g) Euclidean rings of integers. In 1973, Weinberger showed that if GRH is true for Dedekind zeta-functions then any number field with an infinite unit group (so ignoring the rationals and imaginary quadratic fields) is Euclidean if it has class number 1. As a special case, in concrete terms, if $d$ is a positive integer which is not a perfect square then the ring ${\mathbf Z}[\sqrt{d}]$ is a unique factorization domain only if it is Euclidean. There has been progress in the direction of unconditional proofs that class number 1 implies Euclidean by Ram Murty and others, but as a striking special case let's consider ${\mathbf Z}[\sqrt{14}]$. It has class number 1 (which must have been known to Gauss in the early 19th century, in the language of quadratic forms), so it should be Euclidean. This particular real quadratic ring was first proved to be Euclidean only in 2004 (by M. Harper). So this is a ring which was known to have unique factorization for over 100 years before it was proved to be Euclidean.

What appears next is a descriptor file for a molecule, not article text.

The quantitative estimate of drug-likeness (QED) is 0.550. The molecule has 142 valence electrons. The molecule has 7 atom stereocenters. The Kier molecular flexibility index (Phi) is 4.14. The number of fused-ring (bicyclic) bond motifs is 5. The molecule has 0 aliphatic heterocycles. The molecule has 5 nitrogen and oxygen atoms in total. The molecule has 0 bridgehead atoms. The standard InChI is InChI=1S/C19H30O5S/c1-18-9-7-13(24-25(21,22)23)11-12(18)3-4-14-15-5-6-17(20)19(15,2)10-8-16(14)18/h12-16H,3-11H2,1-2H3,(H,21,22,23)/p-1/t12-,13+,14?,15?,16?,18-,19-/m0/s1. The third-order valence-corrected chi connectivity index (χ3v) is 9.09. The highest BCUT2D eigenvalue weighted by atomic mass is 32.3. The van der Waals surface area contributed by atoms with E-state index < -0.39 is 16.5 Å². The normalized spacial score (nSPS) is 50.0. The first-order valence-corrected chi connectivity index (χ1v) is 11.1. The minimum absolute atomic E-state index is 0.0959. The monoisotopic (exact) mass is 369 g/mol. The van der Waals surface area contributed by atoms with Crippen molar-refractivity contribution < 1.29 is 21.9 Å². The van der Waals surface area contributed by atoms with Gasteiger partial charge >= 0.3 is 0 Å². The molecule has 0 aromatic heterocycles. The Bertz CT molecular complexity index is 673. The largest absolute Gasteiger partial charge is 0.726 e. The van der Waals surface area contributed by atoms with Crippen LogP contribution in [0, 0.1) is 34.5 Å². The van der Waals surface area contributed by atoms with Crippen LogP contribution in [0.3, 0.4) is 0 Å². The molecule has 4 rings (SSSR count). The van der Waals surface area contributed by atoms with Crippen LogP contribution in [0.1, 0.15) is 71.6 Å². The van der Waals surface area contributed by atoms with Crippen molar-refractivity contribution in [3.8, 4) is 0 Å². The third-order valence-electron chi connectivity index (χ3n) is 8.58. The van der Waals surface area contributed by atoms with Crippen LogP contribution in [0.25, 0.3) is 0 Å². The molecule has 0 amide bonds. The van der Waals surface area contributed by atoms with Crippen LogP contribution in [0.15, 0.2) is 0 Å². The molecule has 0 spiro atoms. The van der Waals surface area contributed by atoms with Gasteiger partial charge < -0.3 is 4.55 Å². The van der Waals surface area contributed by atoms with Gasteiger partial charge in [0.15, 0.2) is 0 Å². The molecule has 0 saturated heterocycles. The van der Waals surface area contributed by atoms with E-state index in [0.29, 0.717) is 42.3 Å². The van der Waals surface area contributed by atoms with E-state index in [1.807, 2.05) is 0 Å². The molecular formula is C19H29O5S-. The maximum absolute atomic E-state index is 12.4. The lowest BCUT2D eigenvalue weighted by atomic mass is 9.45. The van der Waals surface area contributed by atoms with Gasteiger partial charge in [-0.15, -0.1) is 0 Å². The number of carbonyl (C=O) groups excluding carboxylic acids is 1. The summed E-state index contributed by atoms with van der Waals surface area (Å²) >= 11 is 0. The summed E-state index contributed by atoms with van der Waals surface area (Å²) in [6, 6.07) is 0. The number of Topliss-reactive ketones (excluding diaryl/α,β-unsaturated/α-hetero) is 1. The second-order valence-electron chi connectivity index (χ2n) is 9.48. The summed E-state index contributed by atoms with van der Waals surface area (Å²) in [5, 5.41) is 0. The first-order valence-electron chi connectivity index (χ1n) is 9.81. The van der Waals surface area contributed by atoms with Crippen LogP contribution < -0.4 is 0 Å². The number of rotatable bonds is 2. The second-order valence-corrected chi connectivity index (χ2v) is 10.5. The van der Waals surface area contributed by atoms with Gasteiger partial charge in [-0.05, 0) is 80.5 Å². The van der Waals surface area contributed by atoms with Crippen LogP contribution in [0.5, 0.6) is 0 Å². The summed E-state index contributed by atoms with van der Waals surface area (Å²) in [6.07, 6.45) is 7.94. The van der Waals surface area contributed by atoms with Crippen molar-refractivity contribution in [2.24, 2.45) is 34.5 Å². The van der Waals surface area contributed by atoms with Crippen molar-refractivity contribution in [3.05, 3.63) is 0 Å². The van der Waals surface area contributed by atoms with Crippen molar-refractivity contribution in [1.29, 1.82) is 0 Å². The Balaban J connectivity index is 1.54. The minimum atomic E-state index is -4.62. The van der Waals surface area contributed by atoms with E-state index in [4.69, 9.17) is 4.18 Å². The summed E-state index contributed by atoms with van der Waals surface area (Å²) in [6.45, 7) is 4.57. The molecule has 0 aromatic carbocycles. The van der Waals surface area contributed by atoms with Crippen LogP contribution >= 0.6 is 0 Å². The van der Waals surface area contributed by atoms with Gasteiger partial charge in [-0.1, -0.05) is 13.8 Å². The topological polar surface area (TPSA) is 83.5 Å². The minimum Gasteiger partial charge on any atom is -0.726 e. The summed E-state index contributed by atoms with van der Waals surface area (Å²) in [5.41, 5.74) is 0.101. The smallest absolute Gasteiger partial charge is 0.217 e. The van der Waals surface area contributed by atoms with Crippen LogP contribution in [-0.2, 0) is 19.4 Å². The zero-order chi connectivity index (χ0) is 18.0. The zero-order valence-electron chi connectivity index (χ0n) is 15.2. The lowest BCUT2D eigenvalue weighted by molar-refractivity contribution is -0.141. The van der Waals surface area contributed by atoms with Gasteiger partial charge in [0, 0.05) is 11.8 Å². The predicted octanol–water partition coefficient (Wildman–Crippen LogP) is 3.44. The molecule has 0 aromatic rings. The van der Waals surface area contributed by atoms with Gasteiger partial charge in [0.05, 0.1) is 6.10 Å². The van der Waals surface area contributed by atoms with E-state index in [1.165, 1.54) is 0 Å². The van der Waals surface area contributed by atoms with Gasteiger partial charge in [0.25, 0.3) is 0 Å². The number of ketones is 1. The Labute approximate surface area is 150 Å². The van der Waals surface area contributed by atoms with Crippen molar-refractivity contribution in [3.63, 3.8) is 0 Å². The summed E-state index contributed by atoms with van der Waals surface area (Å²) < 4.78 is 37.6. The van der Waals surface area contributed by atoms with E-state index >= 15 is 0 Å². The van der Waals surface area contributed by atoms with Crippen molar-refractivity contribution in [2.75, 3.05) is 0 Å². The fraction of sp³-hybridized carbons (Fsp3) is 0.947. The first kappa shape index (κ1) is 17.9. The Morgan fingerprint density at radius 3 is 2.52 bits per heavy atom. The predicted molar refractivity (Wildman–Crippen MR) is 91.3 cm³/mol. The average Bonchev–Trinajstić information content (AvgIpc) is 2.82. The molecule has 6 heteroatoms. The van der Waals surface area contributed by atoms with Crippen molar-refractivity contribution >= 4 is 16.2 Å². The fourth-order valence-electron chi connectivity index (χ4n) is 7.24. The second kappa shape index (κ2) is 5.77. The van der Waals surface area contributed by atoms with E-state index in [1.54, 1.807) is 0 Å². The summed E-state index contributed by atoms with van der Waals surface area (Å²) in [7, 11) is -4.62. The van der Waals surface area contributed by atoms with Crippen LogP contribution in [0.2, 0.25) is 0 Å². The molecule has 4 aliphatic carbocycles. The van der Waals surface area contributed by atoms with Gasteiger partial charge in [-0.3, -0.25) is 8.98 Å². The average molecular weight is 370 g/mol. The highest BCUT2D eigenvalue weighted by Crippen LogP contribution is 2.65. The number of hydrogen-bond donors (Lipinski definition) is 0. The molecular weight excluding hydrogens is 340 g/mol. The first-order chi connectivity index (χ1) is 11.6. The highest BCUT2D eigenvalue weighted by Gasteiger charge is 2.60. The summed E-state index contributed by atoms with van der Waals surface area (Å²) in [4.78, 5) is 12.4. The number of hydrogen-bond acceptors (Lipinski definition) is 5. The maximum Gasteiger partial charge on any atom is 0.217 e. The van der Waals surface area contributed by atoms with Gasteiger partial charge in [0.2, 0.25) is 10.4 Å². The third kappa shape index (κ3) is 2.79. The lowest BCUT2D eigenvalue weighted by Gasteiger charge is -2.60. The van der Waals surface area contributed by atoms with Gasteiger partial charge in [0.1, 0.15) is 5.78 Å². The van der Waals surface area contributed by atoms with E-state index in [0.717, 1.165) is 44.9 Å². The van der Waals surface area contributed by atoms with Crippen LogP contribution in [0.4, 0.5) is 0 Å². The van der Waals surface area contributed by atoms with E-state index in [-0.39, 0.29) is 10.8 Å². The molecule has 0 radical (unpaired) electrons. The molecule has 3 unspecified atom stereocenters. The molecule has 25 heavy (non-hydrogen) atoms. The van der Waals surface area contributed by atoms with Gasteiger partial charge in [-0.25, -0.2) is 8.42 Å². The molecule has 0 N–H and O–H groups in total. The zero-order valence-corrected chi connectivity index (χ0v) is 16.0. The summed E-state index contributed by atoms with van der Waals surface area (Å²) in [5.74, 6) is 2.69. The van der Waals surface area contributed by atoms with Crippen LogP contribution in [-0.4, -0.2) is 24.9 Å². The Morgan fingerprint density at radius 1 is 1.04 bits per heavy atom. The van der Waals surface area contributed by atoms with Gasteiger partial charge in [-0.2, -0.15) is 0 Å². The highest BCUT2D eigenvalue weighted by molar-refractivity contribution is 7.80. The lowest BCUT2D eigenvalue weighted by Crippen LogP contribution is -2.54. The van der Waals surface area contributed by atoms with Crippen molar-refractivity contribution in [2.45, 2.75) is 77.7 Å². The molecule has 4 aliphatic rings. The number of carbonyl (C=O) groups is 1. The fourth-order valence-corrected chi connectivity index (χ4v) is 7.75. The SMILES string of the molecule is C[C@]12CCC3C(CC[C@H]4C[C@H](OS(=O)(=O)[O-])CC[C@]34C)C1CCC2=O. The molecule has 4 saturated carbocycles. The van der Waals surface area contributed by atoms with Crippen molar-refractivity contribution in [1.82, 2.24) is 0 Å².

h) Artin's primitive root conjecture. In 1927, Artin conjectured that any integer
$a$ which is not $\pm 1$ or a perfect square is a generator of $({\mathbf Z}/p{\mathbf Z})^\times$ for infinitely many $p$, in fact for a positive proportion of such $p$.
As a special case, taking $a = 10$, this says for primes $p$ the unit fraction $1/p$ has decimal period $p-1$ for a positive proportion of $p$. (For any prime $p$, the decimal period for $1/p$ is a factor of $p-1$, so this special case is saying the largest possible choice is realized infinitely often in a precise sense; a weaker version of this special case goes back to Gauss.) In 1967, Hooley showed Artin's conjecture follows from GRH. In 1984, R. Murty and Gupta showed unconditionally that the conjecture is true for infinitely many $a$, but the proof couldn't pin down a specific $a$ for which it is true, and in 1986 Heath-Brown showed the conjecture is true for all prime values of $a$ with at most two exceptions (and surely there are no exceptions). No definite $a$ is known for which Artin's conjecture is unconditionally true.